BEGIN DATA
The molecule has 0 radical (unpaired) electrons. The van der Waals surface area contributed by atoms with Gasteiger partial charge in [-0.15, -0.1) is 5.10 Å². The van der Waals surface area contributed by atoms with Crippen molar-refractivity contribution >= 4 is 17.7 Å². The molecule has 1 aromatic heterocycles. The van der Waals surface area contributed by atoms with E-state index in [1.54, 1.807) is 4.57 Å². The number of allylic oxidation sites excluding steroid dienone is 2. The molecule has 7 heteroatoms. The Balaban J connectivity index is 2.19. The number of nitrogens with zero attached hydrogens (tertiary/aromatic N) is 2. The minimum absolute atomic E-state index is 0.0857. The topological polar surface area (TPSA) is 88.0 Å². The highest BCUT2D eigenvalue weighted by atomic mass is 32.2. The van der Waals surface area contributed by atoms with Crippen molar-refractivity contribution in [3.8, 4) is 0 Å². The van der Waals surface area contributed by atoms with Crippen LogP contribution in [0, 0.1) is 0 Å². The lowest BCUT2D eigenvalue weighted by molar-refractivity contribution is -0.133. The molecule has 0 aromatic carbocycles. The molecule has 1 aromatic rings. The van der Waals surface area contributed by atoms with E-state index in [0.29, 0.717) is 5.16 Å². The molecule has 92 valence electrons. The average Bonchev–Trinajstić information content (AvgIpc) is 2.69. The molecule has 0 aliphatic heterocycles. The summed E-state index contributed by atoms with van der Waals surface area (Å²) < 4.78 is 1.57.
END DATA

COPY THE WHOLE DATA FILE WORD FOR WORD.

The molecule has 0 radical (unpaired) electrons. The van der Waals surface area contributed by atoms with Gasteiger partial charge in [-0.15, -0.1) is 5.10 Å². The van der Waals surface area contributed by atoms with Crippen molar-refractivity contribution >= 4 is 17.7 Å². The molecule has 1 aromatic heterocycles. The van der Waals surface area contributed by atoms with E-state index in [1.54, 1.807) is 4.57 Å². The number of allylic oxidation sites excluding steroid dienone is 2. The molecule has 7 heteroatoms. The Balaban J connectivity index is 2.19. The number of nitrogens with zero attached hydrogens (tertiary/aromatic N) is 2. The minimum absolute atomic E-state index is 0.0857. The topological polar surface area (TPSA) is 88.0 Å². The highest BCUT2D eigenvalue weighted by atomic mass is 32.2. The van der Waals surface area contributed by atoms with Crippen molar-refractivity contribution in [3.8, 4) is 0 Å². The van der Waals surface area contributed by atoms with Crippen LogP contribution in [0, 0.1) is 0 Å². The lowest BCUT2D eigenvalue weighted by molar-refractivity contribution is -0.133. The molecule has 0 aromatic carbocycles. The molecule has 1 aromatic rings. The van der Waals surface area contributed by atoms with E-state index in [0.29, 0.717) is 5.16 Å². The molecule has 92 valence electrons. The average Bonchev–Trinajstić information content (AvgIpc) is 2.69. The molecule has 0 aliphatic heterocycles. The summed E-state index contributed by atoms with van der Waals surface area (Å²) < 4.78 is 1.57.